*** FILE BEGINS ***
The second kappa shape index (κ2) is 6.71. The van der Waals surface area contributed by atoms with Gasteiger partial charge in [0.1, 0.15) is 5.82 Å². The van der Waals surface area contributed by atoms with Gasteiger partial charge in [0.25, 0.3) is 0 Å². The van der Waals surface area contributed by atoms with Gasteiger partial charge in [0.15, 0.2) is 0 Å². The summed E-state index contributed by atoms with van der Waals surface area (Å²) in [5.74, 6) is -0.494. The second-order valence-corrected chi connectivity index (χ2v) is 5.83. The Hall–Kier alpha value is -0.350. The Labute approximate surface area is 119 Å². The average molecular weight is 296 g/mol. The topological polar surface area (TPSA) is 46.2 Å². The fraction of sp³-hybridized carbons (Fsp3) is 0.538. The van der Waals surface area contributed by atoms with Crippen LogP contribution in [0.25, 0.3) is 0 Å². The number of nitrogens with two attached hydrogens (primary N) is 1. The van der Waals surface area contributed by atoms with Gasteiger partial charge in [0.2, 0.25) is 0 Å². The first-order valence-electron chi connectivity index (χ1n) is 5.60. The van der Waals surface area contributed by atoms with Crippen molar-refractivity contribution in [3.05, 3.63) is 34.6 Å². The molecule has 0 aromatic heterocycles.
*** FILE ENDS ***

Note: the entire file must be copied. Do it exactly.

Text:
The second kappa shape index (κ2) is 6.71. The van der Waals surface area contributed by atoms with Gasteiger partial charge in [0.1, 0.15) is 5.82 Å². The van der Waals surface area contributed by atoms with Gasteiger partial charge in [0.25, 0.3) is 0 Å². The van der Waals surface area contributed by atoms with Gasteiger partial charge in [0.15, 0.2) is 0 Å². The summed E-state index contributed by atoms with van der Waals surface area (Å²) in [5.74, 6) is -0.494. The second-order valence-corrected chi connectivity index (χ2v) is 5.83. The Hall–Kier alpha value is -0.350. The Labute approximate surface area is 119 Å². The average molecular weight is 296 g/mol. The topological polar surface area (TPSA) is 46.2 Å². The fraction of sp³-hybridized carbons (Fsp3) is 0.538. The van der Waals surface area contributed by atoms with Crippen LogP contribution in [0.25, 0.3) is 0 Å². The number of nitrogens with two attached hydrogens (primary N) is 1. The van der Waals surface area contributed by atoms with Gasteiger partial charge in [0.2, 0.25) is 0 Å². The first-order valence-electron chi connectivity index (χ1n) is 5.60. The van der Waals surface area contributed by atoms with Crippen molar-refractivity contribution in [3.05, 3.63) is 34.6 Å². The molecule has 0 aromatic heterocycles.